The Biden administration faces a conundrum as rising prices and Russia’s invasion of Ukraine threaten the US recovery: how to stimulate the economy without further stoking inflation.
The president could find a solution in one of his own campaign promises. Joe Biden’s promise to forgive some student debt could be one of the best ways to avoid a recession in the next two years without fueling prices today.
In an economy made more fragile by supply chain problems and disruptions from war, the added burden of student debt has the potential to trip up borrowers and trigger a recession. Although the federal government extended its pause on student loan repayments earlier this month, starting in August, 43 million Americans will again have to munch on the dollar1.6 trillion they still owe.
Canceling this debt entirely would almost amount to a second US bailout. Suspending refunds, which the federal government did at the start of the pandemic, has already saved consumers nearly $200 billion, according to a study released in March by the Federal Reserve Bank of New York. And in the long run, eliminating debt altogether would allow Americans to start new businesses, move to different parts of the country, buy cars and homes and have families, said JW Mason, an economist at the John Jay College.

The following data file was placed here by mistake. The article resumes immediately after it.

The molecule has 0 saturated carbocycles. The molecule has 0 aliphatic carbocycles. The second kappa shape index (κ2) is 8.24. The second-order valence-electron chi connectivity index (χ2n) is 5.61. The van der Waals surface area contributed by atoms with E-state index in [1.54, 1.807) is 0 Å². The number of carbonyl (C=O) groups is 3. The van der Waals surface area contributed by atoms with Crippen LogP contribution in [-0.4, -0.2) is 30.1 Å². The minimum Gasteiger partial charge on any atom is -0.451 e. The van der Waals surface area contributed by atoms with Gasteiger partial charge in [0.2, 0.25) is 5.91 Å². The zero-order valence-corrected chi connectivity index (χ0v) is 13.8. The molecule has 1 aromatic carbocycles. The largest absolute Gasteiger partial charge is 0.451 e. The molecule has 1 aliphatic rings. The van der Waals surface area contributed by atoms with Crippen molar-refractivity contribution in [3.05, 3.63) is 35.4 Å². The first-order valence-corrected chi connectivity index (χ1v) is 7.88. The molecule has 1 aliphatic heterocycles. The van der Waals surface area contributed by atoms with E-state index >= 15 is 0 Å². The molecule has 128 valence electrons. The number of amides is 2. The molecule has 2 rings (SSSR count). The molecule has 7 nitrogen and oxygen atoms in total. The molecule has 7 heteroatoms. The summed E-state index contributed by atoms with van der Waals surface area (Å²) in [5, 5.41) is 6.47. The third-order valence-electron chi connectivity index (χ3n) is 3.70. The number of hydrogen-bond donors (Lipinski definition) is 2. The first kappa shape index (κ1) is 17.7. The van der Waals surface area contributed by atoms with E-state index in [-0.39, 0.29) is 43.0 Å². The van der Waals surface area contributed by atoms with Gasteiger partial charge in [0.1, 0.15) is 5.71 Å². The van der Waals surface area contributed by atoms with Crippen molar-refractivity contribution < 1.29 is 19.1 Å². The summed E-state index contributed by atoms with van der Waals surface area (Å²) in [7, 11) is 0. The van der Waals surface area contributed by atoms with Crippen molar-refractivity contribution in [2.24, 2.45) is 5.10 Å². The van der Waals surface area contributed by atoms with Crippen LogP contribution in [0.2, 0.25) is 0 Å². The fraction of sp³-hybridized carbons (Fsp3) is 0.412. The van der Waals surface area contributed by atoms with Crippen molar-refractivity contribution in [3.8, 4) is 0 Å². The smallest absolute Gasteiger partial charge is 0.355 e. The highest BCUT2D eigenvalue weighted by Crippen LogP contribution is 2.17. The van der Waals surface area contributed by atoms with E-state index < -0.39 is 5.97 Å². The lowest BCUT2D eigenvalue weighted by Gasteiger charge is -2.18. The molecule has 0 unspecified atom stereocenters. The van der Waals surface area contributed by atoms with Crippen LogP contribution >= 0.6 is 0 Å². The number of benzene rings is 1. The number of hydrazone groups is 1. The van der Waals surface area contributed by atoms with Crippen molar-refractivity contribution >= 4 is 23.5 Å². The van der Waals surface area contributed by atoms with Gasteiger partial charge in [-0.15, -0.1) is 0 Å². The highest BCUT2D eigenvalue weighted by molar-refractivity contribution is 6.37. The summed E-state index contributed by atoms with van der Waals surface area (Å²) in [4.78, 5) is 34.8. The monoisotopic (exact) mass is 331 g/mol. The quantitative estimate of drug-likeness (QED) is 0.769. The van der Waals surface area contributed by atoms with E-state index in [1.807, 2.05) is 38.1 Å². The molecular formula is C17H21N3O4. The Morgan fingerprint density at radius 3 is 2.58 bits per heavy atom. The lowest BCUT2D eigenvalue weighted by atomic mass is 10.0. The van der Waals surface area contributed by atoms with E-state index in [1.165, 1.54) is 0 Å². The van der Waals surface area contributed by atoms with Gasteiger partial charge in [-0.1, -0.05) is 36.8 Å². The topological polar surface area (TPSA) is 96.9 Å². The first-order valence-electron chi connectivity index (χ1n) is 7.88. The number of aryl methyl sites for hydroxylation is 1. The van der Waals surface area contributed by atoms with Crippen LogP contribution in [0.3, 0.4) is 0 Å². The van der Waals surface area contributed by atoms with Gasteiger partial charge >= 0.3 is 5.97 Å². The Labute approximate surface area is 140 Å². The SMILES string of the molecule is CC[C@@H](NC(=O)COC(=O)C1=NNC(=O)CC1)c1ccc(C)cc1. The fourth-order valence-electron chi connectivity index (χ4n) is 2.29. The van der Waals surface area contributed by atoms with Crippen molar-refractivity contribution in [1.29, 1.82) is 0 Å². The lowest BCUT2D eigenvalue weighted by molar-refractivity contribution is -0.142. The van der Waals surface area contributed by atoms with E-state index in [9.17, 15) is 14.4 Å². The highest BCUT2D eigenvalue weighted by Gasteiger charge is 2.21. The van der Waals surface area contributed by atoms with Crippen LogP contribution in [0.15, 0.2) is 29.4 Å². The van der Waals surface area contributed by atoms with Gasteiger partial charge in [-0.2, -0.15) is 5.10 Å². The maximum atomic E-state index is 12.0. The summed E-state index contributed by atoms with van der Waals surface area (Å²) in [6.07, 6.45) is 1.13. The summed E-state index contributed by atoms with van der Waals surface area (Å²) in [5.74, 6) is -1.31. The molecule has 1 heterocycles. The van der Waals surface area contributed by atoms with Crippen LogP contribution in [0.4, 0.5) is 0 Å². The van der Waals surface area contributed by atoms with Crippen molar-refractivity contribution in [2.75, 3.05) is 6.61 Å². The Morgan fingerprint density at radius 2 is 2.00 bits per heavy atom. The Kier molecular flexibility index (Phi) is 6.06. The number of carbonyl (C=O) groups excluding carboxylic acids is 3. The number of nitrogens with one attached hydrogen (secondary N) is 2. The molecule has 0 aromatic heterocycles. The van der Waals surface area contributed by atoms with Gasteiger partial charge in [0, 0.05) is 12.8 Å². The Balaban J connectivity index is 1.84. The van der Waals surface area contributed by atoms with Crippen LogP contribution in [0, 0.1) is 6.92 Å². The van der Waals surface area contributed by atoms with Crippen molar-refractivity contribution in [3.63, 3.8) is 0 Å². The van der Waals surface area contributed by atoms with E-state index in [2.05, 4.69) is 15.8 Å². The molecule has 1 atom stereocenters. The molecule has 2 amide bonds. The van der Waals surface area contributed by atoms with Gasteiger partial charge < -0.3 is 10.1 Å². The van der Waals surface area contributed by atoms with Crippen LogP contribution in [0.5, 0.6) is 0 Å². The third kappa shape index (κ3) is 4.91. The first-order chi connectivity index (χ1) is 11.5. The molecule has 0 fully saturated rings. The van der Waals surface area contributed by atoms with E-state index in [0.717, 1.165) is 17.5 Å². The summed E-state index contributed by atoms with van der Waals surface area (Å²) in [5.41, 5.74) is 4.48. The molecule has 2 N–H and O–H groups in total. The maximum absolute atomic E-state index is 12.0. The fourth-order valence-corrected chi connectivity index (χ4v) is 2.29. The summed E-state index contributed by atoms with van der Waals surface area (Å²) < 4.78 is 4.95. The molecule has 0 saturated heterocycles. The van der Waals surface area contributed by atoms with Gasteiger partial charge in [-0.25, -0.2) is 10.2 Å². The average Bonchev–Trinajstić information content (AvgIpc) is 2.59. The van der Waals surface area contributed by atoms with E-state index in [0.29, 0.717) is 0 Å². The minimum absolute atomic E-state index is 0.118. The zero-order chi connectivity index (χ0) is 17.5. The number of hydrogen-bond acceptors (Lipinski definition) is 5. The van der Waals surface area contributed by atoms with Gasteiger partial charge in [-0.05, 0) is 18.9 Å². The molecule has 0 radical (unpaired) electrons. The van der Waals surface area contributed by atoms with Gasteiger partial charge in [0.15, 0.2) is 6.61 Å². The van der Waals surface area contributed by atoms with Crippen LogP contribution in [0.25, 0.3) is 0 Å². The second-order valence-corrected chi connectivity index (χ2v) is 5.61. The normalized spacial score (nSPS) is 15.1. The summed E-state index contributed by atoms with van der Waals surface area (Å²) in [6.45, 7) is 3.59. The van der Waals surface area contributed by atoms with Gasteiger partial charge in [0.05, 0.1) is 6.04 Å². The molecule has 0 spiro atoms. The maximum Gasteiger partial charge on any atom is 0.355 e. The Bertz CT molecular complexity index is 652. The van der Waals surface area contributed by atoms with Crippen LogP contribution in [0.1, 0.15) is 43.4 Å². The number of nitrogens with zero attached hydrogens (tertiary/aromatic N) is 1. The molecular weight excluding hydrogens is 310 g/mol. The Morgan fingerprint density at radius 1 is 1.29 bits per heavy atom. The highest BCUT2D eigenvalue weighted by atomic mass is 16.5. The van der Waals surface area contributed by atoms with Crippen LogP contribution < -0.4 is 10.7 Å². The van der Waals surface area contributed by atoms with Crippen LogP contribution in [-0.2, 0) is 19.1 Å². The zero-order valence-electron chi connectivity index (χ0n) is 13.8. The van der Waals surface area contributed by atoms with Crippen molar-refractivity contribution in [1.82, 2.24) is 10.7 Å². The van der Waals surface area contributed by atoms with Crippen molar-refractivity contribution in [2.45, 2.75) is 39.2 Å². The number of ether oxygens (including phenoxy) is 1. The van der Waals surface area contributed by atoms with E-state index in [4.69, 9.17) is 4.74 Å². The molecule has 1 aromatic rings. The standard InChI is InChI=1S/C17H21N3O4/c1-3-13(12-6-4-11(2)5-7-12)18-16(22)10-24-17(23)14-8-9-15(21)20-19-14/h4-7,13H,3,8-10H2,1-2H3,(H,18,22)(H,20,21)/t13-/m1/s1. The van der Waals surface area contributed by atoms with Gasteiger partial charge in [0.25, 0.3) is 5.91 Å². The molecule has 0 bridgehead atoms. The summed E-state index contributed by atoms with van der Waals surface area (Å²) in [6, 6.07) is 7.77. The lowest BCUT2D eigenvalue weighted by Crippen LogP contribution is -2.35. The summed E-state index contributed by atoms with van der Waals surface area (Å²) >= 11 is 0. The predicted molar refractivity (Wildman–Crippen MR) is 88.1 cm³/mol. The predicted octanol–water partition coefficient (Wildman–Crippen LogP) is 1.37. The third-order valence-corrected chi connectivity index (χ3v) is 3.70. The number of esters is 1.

As Biden suggested to Congress to cancel the debt, legal scholars think he could do it himself by executive order. “The benefits of student debt forgiveness are going to be spread out over many years,” Mason said.
More immediately, however, this is unlikely to lead to more expense and higher prices. Since people haven’t made payments in the past year, their day-to-day finances are unlikely to change.
Who Should Get Student Loan Forgiveness?
Some economists say canceling federal student loans would create “moral hazard” — that people might borrow recklessly expecting the government to cancel their debt. But without a degree, it’s hard for many young people to compete in the job market, Mason said. “Are you worried that people are consuming too much education?” said Mason. “It’s not something we should be worried about.”
Since most student borrowers owe a modest amount—the medium a bachelor’s debt is around $29,000 – forgiving even the $10,000 that Biden envisioned would have a significant effect. But Mason says the government should write off all student debt, even for people who owe a lot. “It’s economically destructive to have people with big student debt,” he said.
Requiring borrowers to demonstrate eligibility would also be less effective than a blanket policy, Mason added.
“People have different debts from different institutions, different degrees from different lenders,” he said. “Something that may seem very simple like ‘let’s write off $20,000 of your debt’…will not be so simple when you try to implement this policy.”